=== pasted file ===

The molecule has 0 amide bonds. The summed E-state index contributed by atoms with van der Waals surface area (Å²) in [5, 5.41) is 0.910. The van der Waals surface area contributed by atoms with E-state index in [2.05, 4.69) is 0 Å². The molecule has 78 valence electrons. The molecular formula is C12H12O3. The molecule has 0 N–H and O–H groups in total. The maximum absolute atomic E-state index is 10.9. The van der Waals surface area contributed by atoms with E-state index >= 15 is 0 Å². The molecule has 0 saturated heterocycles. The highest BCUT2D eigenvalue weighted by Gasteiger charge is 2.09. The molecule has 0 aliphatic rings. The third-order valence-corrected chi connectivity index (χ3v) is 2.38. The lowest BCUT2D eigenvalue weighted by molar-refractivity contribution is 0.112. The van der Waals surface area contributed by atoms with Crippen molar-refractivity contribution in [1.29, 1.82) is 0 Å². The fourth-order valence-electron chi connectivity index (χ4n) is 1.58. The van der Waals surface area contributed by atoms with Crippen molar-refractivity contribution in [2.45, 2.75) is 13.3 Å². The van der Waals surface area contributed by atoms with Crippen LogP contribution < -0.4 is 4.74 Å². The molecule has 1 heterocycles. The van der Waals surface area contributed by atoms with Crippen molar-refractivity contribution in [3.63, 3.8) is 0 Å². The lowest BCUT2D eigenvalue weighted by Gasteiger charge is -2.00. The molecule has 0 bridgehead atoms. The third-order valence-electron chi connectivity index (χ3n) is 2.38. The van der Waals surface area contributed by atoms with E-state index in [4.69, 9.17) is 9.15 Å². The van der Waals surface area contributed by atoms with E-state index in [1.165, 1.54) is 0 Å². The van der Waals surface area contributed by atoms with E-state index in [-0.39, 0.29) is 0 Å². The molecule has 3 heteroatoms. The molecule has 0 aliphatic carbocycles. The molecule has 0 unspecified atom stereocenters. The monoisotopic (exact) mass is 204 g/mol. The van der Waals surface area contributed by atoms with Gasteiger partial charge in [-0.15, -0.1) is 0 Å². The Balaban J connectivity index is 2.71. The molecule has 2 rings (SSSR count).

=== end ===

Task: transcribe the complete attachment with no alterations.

The molecule has 0 amide bonds. The summed E-state index contributed by atoms with van der Waals surface area (Å²) in [5, 5.41) is 0.910. The van der Waals surface area contributed by atoms with E-state index in [2.05, 4.69) is 0 Å². The molecule has 78 valence electrons. The molecular formula is C12H12O3. The molecule has 0 N–H and O–H groups in total. The maximum absolute atomic E-state index is 10.9. The van der Waals surface area contributed by atoms with E-state index >= 15 is 0 Å². The molecule has 0 saturated heterocycles. The highest BCUT2D eigenvalue weighted by Gasteiger charge is 2.09. The molecule has 0 aliphatic rings. The third-order valence-corrected chi connectivity index (χ3v) is 2.38. The lowest BCUT2D eigenvalue weighted by molar-refractivity contribution is 0.112. The van der Waals surface area contributed by atoms with Crippen molar-refractivity contribution in [1.29, 1.82) is 0 Å². The fourth-order valence-electron chi connectivity index (χ4n) is 1.58. The van der Waals surface area contributed by atoms with Crippen molar-refractivity contribution in [2.45, 2.75) is 13.3 Å². The van der Waals surface area contributed by atoms with Crippen LogP contribution < -0.4 is 4.74 Å². The molecule has 1 heterocycles. The van der Waals surface area contributed by atoms with Crippen molar-refractivity contribution in [3.63, 3.8) is 0 Å². The lowest BCUT2D eigenvalue weighted by Gasteiger charge is -2.00. The molecule has 0 bridgehead atoms. The third-order valence-electron chi connectivity index (χ3n) is 2.38. The van der Waals surface area contributed by atoms with E-state index in [4.69, 9.17) is 9.15 Å². The van der Waals surface area contributed by atoms with E-state index in [1.165, 1.54) is 0 Å². The van der Waals surface area contributed by atoms with E-state index in [-0.39, 0.29) is 0 Å². The molecule has 3 heteroatoms. The molecule has 0 aliphatic carbocycles. The molecule has 0 unspecified atom stereocenters. The monoisotopic (exact) mass is 204 g/mol. The van der Waals surface area contributed by atoms with Gasteiger partial charge in [-0.15, -0.1) is 0 Å². The Balaban J connectivity index is 2.71. The molecule has 2 rings (SSSR count).